Aaron Benward Bibliography: (click on each album cover to view tracks and Aaron Benward lyrics)
Aaron Benward Biography
"I love life," Aaron Benward confesses unapologetically. "I mean, I REALLY love life!" It is a confession that mirrors his profound appreciation for the important things in life-love of God, love of family, love of life itself. It is a love affair that permeates Aaron's eagerly awaited solo debut Imagine.
Aaron co-wrote ten of Imagine's eleven songs, resulting in an album that is deeply personal, running the gambit from bright, pop-inflected praise tunes, to intensely introspective love songs. Set against a sonic soundscape that falls somewhere between Matchbox 20, Goo Goo Dolls and Michael W. Smith; Imagine passes seamlessly from crunchy, guitar rock, to keyboard-driven anthems. The title, according to Benward, says it all. The 26 year old father of two explains, "Philippians 4:13; it's my life verse. 'I can do all things through Christ who strengthens me'. God wants to do so much more than we can fathom or imagine. He wants our dreams to come true. Those things that we strive for, those things that are deep down in our hearts-He put them there. He wants those exact things for us. It is a theme that runs through the album."
Aaron's highly-anticipated solo project has been a long time coming. Three critically acclaimed albums as the 'Aaron' half of father/son duo Aaron*Jeoffrey created a demand for more, more, more. But Aaron waited until the timing was right before launching out on his own. "The plan was for me to eventually be able to do my own thing, to chase my own dream. That was understood at the outset. It's time for me to focus on my generation, and the one following; to make my own decisions; to take my own risks. It's an exciting time," Aaron understates.
Imagine is an album that almost didn't get finished. With just over half the songs recorded, Aaron was involved in a potentially fatal auto accident. Sitting alone with his wife, trying to process the accident, he found himself listening to the one song on the album he did not write, "God's Here." "All of a sudden life took on new meaning," he says. "I realized that in an instant my wife, my kids, all of us could have been taken. And if it had been time for us to go, Jesus would have been there to usher us into the presence of God. But God has more that he wants me to do for Him here. All the little trivial things that mattered before the accident, material things, they don't matter anymore."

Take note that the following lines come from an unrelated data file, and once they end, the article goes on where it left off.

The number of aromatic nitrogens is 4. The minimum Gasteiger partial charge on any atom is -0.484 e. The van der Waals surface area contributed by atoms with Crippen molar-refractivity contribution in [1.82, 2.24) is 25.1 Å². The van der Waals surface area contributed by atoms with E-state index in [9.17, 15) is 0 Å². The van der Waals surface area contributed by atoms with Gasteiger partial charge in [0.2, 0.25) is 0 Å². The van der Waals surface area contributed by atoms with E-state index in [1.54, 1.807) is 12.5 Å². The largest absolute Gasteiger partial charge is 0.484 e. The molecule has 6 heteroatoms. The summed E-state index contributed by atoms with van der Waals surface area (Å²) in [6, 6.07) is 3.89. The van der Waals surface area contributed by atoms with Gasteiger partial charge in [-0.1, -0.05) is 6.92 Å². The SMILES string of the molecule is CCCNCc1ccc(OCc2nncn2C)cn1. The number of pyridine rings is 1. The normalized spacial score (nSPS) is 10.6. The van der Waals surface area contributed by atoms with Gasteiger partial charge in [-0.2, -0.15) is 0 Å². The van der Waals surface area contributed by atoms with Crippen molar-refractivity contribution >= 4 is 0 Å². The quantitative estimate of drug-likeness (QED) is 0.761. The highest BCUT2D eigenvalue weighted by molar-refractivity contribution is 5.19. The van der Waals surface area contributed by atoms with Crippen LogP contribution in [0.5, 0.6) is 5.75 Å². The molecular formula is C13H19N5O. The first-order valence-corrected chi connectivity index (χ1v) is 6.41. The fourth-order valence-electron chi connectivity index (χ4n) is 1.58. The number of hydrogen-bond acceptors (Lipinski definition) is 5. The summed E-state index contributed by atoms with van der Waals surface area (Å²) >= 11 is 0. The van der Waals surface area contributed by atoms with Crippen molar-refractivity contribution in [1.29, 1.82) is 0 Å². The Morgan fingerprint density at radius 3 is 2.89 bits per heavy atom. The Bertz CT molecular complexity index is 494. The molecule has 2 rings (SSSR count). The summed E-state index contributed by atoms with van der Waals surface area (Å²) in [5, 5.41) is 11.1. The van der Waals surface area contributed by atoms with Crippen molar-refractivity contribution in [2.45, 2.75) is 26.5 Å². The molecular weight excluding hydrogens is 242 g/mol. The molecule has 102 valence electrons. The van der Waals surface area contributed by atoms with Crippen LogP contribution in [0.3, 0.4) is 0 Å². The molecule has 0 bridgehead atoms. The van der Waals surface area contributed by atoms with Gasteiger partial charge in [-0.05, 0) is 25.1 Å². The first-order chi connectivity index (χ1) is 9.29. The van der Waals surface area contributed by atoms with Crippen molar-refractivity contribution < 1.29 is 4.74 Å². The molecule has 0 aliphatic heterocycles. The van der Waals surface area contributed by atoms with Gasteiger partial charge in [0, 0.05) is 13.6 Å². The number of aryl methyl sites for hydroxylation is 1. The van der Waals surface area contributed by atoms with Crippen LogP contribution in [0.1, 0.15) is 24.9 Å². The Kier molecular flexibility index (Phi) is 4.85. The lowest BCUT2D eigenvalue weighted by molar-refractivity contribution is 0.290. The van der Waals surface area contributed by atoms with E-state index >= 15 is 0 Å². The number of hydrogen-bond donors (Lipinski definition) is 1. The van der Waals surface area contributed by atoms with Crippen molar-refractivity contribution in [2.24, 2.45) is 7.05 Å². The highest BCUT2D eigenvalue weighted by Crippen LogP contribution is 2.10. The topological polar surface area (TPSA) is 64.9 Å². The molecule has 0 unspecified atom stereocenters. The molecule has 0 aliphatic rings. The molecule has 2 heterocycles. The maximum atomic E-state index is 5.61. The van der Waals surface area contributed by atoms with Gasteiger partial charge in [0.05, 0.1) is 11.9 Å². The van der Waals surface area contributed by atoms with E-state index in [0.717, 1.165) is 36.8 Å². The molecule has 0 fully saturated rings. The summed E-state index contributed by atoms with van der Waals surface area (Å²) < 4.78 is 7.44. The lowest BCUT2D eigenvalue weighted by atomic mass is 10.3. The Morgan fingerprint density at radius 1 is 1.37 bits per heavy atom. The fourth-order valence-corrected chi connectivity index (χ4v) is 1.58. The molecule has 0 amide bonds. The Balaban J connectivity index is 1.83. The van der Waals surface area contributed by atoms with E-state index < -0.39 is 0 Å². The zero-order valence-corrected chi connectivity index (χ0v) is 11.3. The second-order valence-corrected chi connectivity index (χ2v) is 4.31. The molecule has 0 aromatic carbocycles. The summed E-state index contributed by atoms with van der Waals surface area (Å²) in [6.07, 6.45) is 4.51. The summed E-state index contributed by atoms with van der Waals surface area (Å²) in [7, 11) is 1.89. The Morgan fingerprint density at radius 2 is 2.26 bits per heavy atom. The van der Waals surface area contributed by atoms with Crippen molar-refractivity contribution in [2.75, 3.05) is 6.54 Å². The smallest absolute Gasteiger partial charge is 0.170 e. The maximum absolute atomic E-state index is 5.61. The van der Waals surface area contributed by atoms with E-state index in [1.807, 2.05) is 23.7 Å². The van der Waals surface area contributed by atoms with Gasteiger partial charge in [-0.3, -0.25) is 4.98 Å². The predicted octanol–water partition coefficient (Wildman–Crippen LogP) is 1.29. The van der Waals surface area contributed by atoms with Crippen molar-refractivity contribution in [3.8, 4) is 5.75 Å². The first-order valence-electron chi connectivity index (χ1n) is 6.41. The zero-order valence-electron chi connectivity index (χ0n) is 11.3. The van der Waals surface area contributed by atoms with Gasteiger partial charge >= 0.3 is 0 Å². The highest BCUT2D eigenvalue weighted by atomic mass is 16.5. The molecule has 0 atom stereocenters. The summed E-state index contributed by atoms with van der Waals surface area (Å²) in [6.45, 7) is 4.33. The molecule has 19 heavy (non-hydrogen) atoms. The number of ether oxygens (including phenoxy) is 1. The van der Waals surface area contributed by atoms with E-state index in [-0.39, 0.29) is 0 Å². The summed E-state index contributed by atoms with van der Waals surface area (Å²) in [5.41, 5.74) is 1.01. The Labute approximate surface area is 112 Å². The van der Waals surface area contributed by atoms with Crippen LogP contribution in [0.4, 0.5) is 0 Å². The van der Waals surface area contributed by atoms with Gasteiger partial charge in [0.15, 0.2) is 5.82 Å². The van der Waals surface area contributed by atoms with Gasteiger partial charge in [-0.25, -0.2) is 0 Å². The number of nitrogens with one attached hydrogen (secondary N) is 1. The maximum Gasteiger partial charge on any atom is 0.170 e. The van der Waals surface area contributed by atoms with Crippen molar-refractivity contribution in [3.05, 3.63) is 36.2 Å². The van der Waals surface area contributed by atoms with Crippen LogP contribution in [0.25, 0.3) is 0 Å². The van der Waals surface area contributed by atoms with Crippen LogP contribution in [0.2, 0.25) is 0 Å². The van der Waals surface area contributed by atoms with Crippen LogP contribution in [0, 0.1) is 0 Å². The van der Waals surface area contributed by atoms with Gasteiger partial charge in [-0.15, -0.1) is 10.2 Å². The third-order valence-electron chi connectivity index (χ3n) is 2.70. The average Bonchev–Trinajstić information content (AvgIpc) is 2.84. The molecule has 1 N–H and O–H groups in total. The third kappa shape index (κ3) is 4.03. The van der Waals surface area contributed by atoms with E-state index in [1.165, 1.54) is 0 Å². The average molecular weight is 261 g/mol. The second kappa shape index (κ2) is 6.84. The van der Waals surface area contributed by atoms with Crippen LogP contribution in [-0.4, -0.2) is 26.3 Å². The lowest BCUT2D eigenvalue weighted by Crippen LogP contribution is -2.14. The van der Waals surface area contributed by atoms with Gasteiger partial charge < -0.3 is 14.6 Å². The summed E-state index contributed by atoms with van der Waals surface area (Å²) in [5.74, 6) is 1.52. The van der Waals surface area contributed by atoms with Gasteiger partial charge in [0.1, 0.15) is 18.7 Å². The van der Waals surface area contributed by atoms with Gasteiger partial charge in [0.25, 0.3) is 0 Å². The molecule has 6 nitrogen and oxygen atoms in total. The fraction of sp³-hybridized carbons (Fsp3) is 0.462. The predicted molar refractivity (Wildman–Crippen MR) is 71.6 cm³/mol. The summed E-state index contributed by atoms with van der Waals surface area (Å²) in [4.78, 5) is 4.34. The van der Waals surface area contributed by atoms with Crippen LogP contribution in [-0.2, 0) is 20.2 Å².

What does matter is a new found focus on his ministry - his primary ministry. "I realize now that my primary ministry is not to the people who come to my concerts, or the people who buy my records," he explains. "My primary ministry is to my family. After the truck stopped flipping and came to rest on the passengers side-when I saw that my wife was okay, and then when I looked in the back and the kids were all right, it was like I took the deepest breath you could ever take. I realized that it's not about the car you drive, the house you live in or the kind of clothes you wear. It's about leading my family as a godly man."
Imagine, like the man who sings it, is a dichotomy of sorts-at once intense and strong, yet vulnerable, sensitive, unafraid. It is a delicate balance that Aaron makes look easy on the anthemic love song, "Captured," where he sings, 'The moment You set me free was the moment You captured me.' He displays flashes of brilliant, pop sensibilities on the evangelical "Let It Out," and experiments with some gentle acoustic flavorings on "God's Here." And his innate sense of fun bursts forth on "Famous and Alive."
Lyrically Imagine plumbs the depths of the Christian experience. The autobiographical, "Renaissance Love," compares new life in Christ to the historical Renaissance, when the Dark Ages gave way to rebirth and renewal. "Salt" and "Let It Out" are straight-ahead songs of encouragement for believers to spread the good news of Christ. "He Believes" and "Make Your Mark" celebrate the high calling of God on our lives. "He created us in his image, but He created us uniquely," Aaron says. "He wants us to dream our own dreams. He wants us to succeed. He wants to be the God of our hearts. He is concerned with us. That is why He died for us." As Aaron prepares to launch his solo career he reflects back on things his father taught him; things that have now become a part of him. "He let me grow up and experience God in my own way," he says. "I discovered my Jesus instead of his. He taught me to stay focused, to stay true, to communicate and to make good decisions. And he taught me how to love people, because Christ came and died for people."
"I made a mistake growing up," he muses. "I had a great opportunity, to use my faith to be salt and light at my high school. Instead I was really submerged in my youth group and only hung out with my friends from church. So although my classmates knew I was a believer I didn't know if I had any real impact on them. We as Christians have to get outside the arena of just surrounding ourselves with other Christians. That is a big conviction of mine."
"The impact that I want to have with Imagine is to bring joy," Aaron insists. "I want people to walk away from listening to me with a renewed sense of joy in their lives. I want them to walk away encouraged. I want them to walk away having experienced a touch from God."